Jesus Day: a real Texas holiday.

June 2, 2001, for those who are wondering. Last year it was June 10, but the founder seems to like to move it around so that it falls on a Sunday.

Click here to see the Jesus Day site. I checked it out, and while it’s not really my cup of tea, I have to say that it’s a respectable concept and seems to be a decent charity that, unlike many religious charities, captures the spirit of what Christianity is all about.

That said, I still find it offensive that Governor George W. Bush of Texas proclaimed Jesus Day to be a state holiday last year. Sure, Bush did endorse other religious holidays while governor. A Bush spokesman defended the then-governor, holding that “Bush also has signed proclamations supporting Bahai centenary day, Holocaust Remembrance Day, and a Hanukkah celebration.” (Source: ) Two points: 1)The First Amendment does prohibit any laws supporting the establishment of any religion and 2)Holocaust Rememberance Day has no religious connotation, since the World War II holocaust that that holiday refers to killed 20,000,000 people of various faiths (or of no faith) and is a black mark on history, which is a legitimate observation.

These Jesus Day people, one could argue, are just a charity, but if that were the case, they shouldn’t have an affiliation with a particular established religion—and Christianity certainly falls into that category.

What’s the point here? Well, it’s clear that Bush is beholden to the Christian right; that’s never really ever been in question. His Jesus Day proclamation is just further proof of that. Bush’s attitude toward religious groups is odious, and Jesus Day in Texas offers further proof that that man, even if he were legitimately elected, has no business in the Oval Office, much less in the Texas governor’s mansion.

I urge everyone to use Jesus Day as a barometer for George D Dubya I Bush’s performance. We all know who his friends are. I’m glad to say that I’m not one of them.

Living in the capital city of Texas, about a mile and a half (about 3 km for the metric system inclined) from the Capitol and from GWB’s former official residence, I had no idea that this “Jesus Day” even existed before I heard about it during the presidential campaign. It has about as much legal meaning as any other throwaway proclamation that politicians pander to different groups with.

It’s not a “real” state holiday. No one gets the day off.

As far as this being an example of GWB being “beholden to the Christian Right,” is Baha’i Centenary Day an example of him being beholden to those evil Baha’i :)? What about that Hanukkah Celebration? Further proof that those Jews are behind everything :).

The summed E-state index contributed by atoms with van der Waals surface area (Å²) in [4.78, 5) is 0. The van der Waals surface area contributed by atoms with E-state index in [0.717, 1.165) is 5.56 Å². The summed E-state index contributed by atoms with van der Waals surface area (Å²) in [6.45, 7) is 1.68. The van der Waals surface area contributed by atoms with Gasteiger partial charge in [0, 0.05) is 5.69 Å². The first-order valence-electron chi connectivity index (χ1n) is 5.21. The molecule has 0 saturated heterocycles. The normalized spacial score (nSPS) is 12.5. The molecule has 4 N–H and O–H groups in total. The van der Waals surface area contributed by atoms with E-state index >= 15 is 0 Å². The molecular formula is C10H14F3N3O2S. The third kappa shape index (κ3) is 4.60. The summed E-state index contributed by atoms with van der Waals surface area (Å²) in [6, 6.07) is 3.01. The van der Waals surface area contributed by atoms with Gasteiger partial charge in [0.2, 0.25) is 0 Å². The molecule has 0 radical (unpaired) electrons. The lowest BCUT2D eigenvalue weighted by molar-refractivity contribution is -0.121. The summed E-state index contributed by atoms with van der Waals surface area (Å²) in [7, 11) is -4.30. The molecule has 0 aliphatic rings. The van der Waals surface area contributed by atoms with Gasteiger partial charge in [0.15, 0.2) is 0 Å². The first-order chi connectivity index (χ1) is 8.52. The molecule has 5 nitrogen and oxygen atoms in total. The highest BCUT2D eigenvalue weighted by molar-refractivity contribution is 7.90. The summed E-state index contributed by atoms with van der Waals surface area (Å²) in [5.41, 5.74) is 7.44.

Well, it does show that his interpretation of Seperation Of Church and State leaves him a lot of wiggle room.

From GWB’s official web site at:

Not that Gore seemed to understand the concept much better (or “Holy Joe” Leiberman, for that matter.)

I don’t see any problem with this. From a quick review of their statements on their website, they sound like a fantastic, dedicated orginazation that is out there trying to do something to promote change and spread positive energies into communities that desperately need it. I, as a Pagan, do not care that they are using the Jesus angle to bring people in. If it works, more power to them.

I think it is quite humorous of you to attempt to portray this as proof of Bush’s servitude to the Christian Right. Bush never did anything while in office in Texas to further any of the goals of the CR. It looks more like he declared “Jesus Day” a state holiday as an attempt to get some recognition to a group trying to help others.

Nope, “Jesus Day” (first time I’d heard of it) was never a real “holiday” in Texas. Governors and other elected officials are constantly proclaiming ceremonial days and weeks in honor of various causes.

You never get the time off, though…even for “110F In The Shade Day” or “Lizards Run Rampant Day”.

I thought this was obvious, but I guess it isn’t, so I’ll clear this up: “holiday” in American English does not necessarily mean a day off. If Bush had declared Jesus Day a day off, that would have likely been enough to sink his presidential bid. The fact that he’s bestowing special consideration on Jesus Day—a religion-based charity—is unfair preference toward one group. State-sanctioned Hanukkah consideration is wrong, too, but Bush has never been alleged to owe much of his success to Jewish groups, and besides, it’s not like recognition of Hanukkah focuses on a small group of Jews. Do all Christians celebrate Jesus Day? Not that state recognition of Hanukkah or even of the White House Nativity scene is right, either.